Figure 3. U.S. Smart Meter Installations Reach 107 Million in 2020 and Are Projected to Reach 115 Million in 2021

This report highlights how electric companies are using smart meter data, underlying communica-tions systems, and technology to:

— respond to and support customers during the COVID-19 pandemic; — effectively engage customers in programs to shift and shape their energy use to meet

clean energy goals; and — enhance energy grid resiliency and operations during severe weather events.

This report also includes examples of how technology companies are partnering with electric companies to use smart meter data to provide value to customers.

The Appendix includes the following smart meter deployment information:

— Table 1. Summary of smart meter installations and projected deployments. — Table 2. Smart meter deployments by electric company. — Table 3. Smart meter counts by state. — Table 4. The 58 investor-owned electric companies with fully deployed smart meters.

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SUPPORTING CUSTOMERS DURING COVID-19 & BEYONDAs the impacts of COVID-19 persist, residential customers are spending more time at home and are using more electricity to work and to learn from home. Throughout this pandemic, electric companies have supported their customers by offering innovative customer assistance and bill relief programs and flexible customer payment plans; providing proactive communications to engage customers in energy management; and helping to accelerate the delivery of energy assis-tance funds.

This section provides examples and describes how smart meter data and analytics are helping electric companies communicate and engage with their customers; deliver detailed insights that give customers greater control over their energy usage; provide personalized services; and help customers manage their carbon footprint.

HOME ENERGY USAGE INSIGHTS AND PROACTIVE BILL MANAGEMENTThe level of services and benefits that electric companies offer their customers has increased since these companies began deploying smart meters more than a decade ago. Smart meters provide data that households can use to manage energy, save money, set budgets, receive out-age alerts and updates, and reduce their carbon footprints. This is particularly valuable as more customers are seeking to control their energy bills.

ELECTRIC COMPANY EXAMPLES

DTE Energy

¡ DTE’s Insight App, powered by smart meter data, has proven to be a critical tool to meet rap-idly changing customer needs during the pandemic. The average number of app downloads increased 51 percent in March and April 2020. By applying analytics to smart meter data, DTE Energy's Insight App delivers device-level energy usage data to customers with 99.8 percent accuracy and helps customers make informed home energy management decisions. On aver-age, Insight generates 5 percent energy savings when a customer engages 25 times or more per calendar year. Since March 2020, five key features of the DTE Insight App have been driving the increase in customer energy engagement.⁵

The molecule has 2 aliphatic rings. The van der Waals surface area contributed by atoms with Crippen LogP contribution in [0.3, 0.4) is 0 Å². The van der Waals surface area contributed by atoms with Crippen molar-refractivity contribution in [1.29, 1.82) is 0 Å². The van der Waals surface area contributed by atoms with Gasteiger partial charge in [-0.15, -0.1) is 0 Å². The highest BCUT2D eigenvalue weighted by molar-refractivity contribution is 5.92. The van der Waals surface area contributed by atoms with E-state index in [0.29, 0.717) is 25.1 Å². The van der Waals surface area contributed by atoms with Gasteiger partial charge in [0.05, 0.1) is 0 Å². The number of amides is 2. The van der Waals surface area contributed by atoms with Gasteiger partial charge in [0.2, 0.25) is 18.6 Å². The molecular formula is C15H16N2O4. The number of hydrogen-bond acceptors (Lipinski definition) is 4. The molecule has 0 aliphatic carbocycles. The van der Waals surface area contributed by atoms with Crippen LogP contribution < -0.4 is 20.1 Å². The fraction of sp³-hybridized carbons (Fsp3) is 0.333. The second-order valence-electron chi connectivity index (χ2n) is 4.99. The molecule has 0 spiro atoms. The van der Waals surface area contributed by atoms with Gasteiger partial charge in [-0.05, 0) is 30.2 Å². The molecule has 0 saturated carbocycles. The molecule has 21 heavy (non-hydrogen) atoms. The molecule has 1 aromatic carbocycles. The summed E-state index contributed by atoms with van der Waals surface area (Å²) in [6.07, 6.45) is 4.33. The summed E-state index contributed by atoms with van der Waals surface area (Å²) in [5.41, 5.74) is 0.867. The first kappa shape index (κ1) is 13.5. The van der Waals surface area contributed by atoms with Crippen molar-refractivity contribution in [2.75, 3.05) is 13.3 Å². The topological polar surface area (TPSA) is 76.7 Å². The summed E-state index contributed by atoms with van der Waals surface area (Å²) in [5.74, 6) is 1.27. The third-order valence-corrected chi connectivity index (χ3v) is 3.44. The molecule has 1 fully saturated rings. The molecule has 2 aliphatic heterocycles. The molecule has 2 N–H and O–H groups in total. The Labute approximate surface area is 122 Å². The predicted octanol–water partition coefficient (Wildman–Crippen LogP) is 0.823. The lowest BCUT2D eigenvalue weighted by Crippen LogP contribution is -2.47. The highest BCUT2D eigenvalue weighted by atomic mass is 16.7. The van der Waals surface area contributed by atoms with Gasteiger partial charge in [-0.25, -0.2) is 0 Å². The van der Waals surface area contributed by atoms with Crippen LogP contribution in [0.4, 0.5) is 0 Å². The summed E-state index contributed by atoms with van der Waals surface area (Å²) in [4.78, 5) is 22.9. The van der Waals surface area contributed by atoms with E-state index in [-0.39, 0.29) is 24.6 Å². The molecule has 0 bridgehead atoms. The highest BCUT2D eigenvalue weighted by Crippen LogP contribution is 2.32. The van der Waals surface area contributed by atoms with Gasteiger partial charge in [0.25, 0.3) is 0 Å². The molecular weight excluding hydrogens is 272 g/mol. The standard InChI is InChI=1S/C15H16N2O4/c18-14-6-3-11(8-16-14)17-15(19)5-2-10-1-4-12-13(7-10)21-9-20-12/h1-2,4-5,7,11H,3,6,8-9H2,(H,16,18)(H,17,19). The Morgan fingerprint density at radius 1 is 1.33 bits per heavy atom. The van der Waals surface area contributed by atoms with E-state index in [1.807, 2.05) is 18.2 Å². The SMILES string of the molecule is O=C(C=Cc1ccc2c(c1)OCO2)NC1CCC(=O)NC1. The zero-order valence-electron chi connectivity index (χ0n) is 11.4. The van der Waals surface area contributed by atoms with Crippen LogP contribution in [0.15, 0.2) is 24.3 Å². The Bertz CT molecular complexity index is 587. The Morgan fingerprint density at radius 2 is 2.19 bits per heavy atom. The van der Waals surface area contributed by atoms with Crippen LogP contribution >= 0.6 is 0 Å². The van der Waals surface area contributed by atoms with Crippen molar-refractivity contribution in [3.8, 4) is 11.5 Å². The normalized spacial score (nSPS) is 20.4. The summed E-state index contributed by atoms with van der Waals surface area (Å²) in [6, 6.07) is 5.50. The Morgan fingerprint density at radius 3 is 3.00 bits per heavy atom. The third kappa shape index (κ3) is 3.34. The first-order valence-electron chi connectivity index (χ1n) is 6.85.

• Keeping tabs on the Energy Budget: More households are creating energy budgets – with budget tracking increasing by 78 percent.

• Extending Energy Management to the Smart Home: More customers are connecting smart devices, like thermostats, smart plugs, and light bulbs. Connection rates increased by 45 percent since March 2020.

• Engaging with an Energy Advisor: Via the Energy Advisor, customers can seek personal-ized advice to uncover and eliminate energy waste. Since March 2020, visits to the Advisor increased 34 percent.

5. https://www.utilitydive.com/spons/proactive-empowered-key-trends-in-home-energy-management/582089/

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• Finding Room for Improvement: Customers are tracking how their actions are driving energy efficiency. Engagement in Energy Scores rose 30 percent since March 2020.

• Keeping Track of Energy Usage: More customers are tracking their whole-home energy usage and watching for energy spikes. Engagement in Energy Visualizations increased 20 percent since March 2020.

Florida Power & Light

¡ Florida Power & Light’s (FPL’s) smart meter-enabled energy dashboard helps residential customers understand how and why their electricity usage changes over time and provides personalized solutions to help customers control their energy consumption. The dashboard, accessible via FPL’s website or app, utilizes interval data from the customer’s smart meter to compare usage over time, project next month’s bill, and FPL's Home Energy Survey identifies energy consumption by major household appliances. By using load curve analytics, the survey can pinpoint opportunities for energy efficiency improvements. In addition, FPL’s Care Center Representatives are using the dashboard with customers who call in with bill concerns.

TECHNOLOGY COMPANY EXAMPLES

Oracle Utilities